determining what sorts of mitigative measures you might think 
    Mr. Shays. So you are doing detection and identification. 
You are not doing protective gear.
    Mr. Stoutland. That is correct.
    Mr. Shays. You are not doing collective protection.
    Mr. Stoutland. That is correct.
    Mr. Shays. And decontamination?
    Mr. Stoutland. We do have a decontamination effort.
    Mr. Shays. So you are doing both of those, OK.
    Mr. Spencer. May I comment on that, please?
    Mr. Shays. Sure.
    Mr. Spencer. Dr. Stoutland used an excellent example of 
micro chem lab. That is a technology that we are following 
very, very closely. In fact, we have contributed a significant 
amount of money and are working collaboratively with the 
Department of Energy because we at the Department of Defense 
see that as very promising technology for warfighting 
application as well.
    In the area of modeling and simulation, although we are not 
first responders, we realize the Department of Defense will be 
called upon in the event of a national emergency involving 
chem-bio terrorism to provide assistance to State and local 
authorities. In that role, we are looking at modeling and 
simulation as well to ensure that the work the Department of 
Energy is doing in the domestic arena aligns with the work that 
we are doing, as well as we provide support. And we are working 
together on modeling and simulation as well.
    Mr. Shays. Dr. Kerr.
    Mr. Kerr. First of all, I think it is important to 
recognize there are three things that the FBI has to be 
concerned with in its management of a crisis. The first 
responsibility is public safety, which leads to the issue of 
where is the same perimeter, do you evacuate, do you not 
evacuate, and can you get information quickly to inform those 
who might take prophylactic action.
    The second thing that we are concerned with is the safety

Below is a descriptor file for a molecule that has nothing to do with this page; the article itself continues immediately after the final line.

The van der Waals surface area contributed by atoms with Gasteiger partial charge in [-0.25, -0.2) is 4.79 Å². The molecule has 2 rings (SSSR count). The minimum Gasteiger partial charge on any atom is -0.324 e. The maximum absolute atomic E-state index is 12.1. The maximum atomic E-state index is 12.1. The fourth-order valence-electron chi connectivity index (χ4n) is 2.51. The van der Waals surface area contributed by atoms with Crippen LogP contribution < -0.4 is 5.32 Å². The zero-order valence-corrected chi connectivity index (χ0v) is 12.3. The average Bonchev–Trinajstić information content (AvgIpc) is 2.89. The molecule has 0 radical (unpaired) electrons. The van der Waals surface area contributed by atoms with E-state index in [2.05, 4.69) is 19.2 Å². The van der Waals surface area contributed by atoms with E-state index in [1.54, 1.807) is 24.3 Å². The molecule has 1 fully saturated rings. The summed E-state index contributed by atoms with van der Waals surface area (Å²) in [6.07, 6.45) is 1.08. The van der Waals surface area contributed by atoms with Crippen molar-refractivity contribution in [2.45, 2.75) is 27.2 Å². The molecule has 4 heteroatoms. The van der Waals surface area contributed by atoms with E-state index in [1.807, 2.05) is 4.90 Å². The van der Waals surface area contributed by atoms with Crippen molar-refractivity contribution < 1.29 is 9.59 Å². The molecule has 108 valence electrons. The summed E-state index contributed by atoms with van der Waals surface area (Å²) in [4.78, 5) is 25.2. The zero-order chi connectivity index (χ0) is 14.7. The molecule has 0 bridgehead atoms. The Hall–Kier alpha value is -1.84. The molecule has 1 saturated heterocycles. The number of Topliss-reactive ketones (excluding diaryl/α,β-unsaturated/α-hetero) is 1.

of our own investigators as they move into this crime scene or 
incident scene. So personal protective equipment is, in fact, a 
very important component of what we need for our people.
    And the third thing, of course, is once on the scene we are 
concerned with attribution; that is, the forensics of the 
situation, and so more sophisticated and specific 
identification capabilities that might lead you back to the 
    That being said, we live on the results of the programs in 
the Department of Defense and the Department of Energy and what 
we can buy off the shelf. We are not, in fact, ourselves 
developing new techniques or new equipment. So it is very 
important for us that there is, in fact, this set of 
developments in the other agencies that we can work with.
    Mr. Shays. Mr. Burnham.
    Mr. Burnham. Yes, to follow one step further on what Dr. 
    Mr. Shays. I am sorry. So you are not into detection and 
you are not into decontamination and you are not--of the three 
outlined by Mr. Spencer----
    Mr. Kerr. We are very much into detection and 
identification, but the kits that we are now using in the field 
were developed, for example, by the Naval Medical Research 
Institute, in Bethesda.
    Mr. Shays. Are you DOD's customer?
    Mr. Kerr. What happens is that DOD will in many cases 
develop a capability and we will go to the same vendor either 
as part of their procurement or as a separate procurement. 
There may be a little bit of specialization for us, but in 
general we try to use the same capability.
    Mr. Shays. Thank you.
    Mr. Burnham. To carry one step further what Dr. Kerr was 
talking about as far as on the crime scene what they came 
across, what the element is, I think the most important thing 
that we can do, the FBI, through our WMD coordinators, is 
impart that information to State and local responders. I can 
give you several examples.
    In the last year, we had dispersions of some type of 
chemical in a number of movie theaters throughout the Midwest. 
Once we saw a pattern where there were three or four of them, 
we deemed it to be important enough to get out Bureau-wide 
through all of our field offices--to get that information out 
to the local responders. As it turned out, it was more of a 
labor relations matter, but I think it is important.
    We see this in nationwide cases. Be they anthrax threats, 
or other patterns, I think it is important that we get that 
information out, and we are. From that I think the local 
responders as well as the FBI can then gauge what kind of 
equipment they need. Again, we would have to rely on Dr. Kerr 
and HMRU, but I think the important thing is to get the 
information out, which I believe we have successfully through 
our WMD coordinators, as well as through the National Domestic 
Preparedness Office [NDPO].
    Mr. Shays. I am just deciding which level to go. This is a 
digression, but I do want to ask now, Dr. Stoutland, I don't 
know if you made reference the Europeans or if it was you, Dr. 
    Mr. Kerr. I did, yes.
    Mr. Shays. Is Great Britain ahead of us, is France ahead of 
us? I will tell you why I ask this question. When we went to